This is not entirely new, as three years ago surgeons realised they could enter the body through natural openings with flexible endoscopes, which are routinely used for diagnostic purposes such as colon cancer screening. After experimenting for years on pigs and human cadavers, a team in India announced in 2005 the first successful procedure in humans.

To remove a gallbladder or an appendix through the mouth, surgeons give patients a general anaesthetic and slide an endoscope down the throat and into the stomach. They inflate the abdominal area to make it easier to see and sterilise the stomach. In addition to a camera that transmits images, the endoscope is equipped with a variety of small instruments, including a tiny scalpel that cuts a hole in the stomach wall, allowing the surgeon to snake the endoscope to the organ needing removal. Other instruments enable the surgeon to move the organ, cauterize bleeding blood vessels, suture and clip the internal incisions and pull out the organ.

Surgeons have now performed the procedures on more than 400 patients worldwide, mostly in South America and India. The technique has been used mostly to remove gallbladders through the mouth or the vagina. But a few patients have had appendectomies, and doctors are experimenting with stomach surgery for obesity and other conditions.

Doctors in Europe are also now experimenting with them, and many surgeons are already enthusiastic about the possibilities, but some question the need for the new procedures when safe, only slightly invasive alternatives exist. And they fear that doctors will rush ahead before they have perfected their techniques and made sure that the benefits are worth the risks.

Worryingly, other surgeons agree: “That’s exactly what’s going to happen,” said Ira J. Kodner, a surgery professor and a bioethicist at Washington University School of Medicine in St. Louis. “Those who haven’t been trained are going to go out and do it. They are going to take a weekend course and start offering it. It’s going to happen. I guarantee it.”

The idea of a ‘weekend course’ is frightening enough in itself, and I find myself sympathetic to the views of David Cronin, an associate professor of surgery at the Medical College of Wisconsin who said: “Not every idea is a good idea. I’ve been following this one with clenched teeth.”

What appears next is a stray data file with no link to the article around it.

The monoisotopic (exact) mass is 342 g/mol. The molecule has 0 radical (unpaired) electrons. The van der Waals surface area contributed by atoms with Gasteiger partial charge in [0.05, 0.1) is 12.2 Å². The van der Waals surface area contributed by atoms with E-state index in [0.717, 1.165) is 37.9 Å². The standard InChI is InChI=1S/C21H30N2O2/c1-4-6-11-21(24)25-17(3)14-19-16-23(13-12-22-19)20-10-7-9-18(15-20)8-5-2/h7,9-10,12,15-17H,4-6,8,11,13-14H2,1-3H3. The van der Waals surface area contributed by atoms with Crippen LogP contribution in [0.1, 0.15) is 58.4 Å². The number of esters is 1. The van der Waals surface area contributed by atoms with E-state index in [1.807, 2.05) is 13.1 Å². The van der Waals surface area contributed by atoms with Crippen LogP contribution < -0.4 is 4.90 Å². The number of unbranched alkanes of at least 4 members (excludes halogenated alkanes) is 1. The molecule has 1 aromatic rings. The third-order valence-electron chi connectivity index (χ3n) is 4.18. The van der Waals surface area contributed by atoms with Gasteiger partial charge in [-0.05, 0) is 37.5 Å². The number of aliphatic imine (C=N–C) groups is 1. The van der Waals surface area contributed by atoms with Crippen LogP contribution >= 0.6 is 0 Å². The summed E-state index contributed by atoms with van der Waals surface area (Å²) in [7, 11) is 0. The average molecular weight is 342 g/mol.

Laparoscopic surgeries in the early 1990s were also hailed as a great innovation, but caused medical complications so this time round there is a call for making sure that patient safety is paramount and the technique developed in a responsible and careful manner. For the most part, the benefit is there’s no visible hole on the patient’s body but there is a risk that the incision in the stomach wall might leak, you may perforate an organ and cause a patient a really serious complication such as a life-threatening infection. All this just to avoid a cosmetic scar, and you have to ask if it’s worth it.

One patient who had no doubts is Awilda Sanchez of New York, who went home the same day she had her gallbladder removed through her vagina in March. She said: “I think everybody should get this. Now when it’s bikini time, I won’t have to worry about a scar. I think it’s great.” On the other hand, Colleen Caddell, from Oregan was not so thrilled as she described experiencing several days of throat pain so intense and excruciating she could barely swallow, and a week of vomiting, after having her gallbladder removed through her mouth.

One more optimist is Marc Bessler, director of laparoscopic surgery at New York-Presbyterian Hospital who said: “So far it doesn’t seem to be risky, the patients definitely have a cosmetic benefit, recovery seems to be better, and they seem to have less pain. If we can get to recovery-free, pain-free, and scar-free surgery, then that would be a revolution.”

My concern, given the very high value US society places on physical beauty and fast response, is the desire for quick, no-scarring surgery could move too fast for safety. So don’t ask your surgeon for it just yet!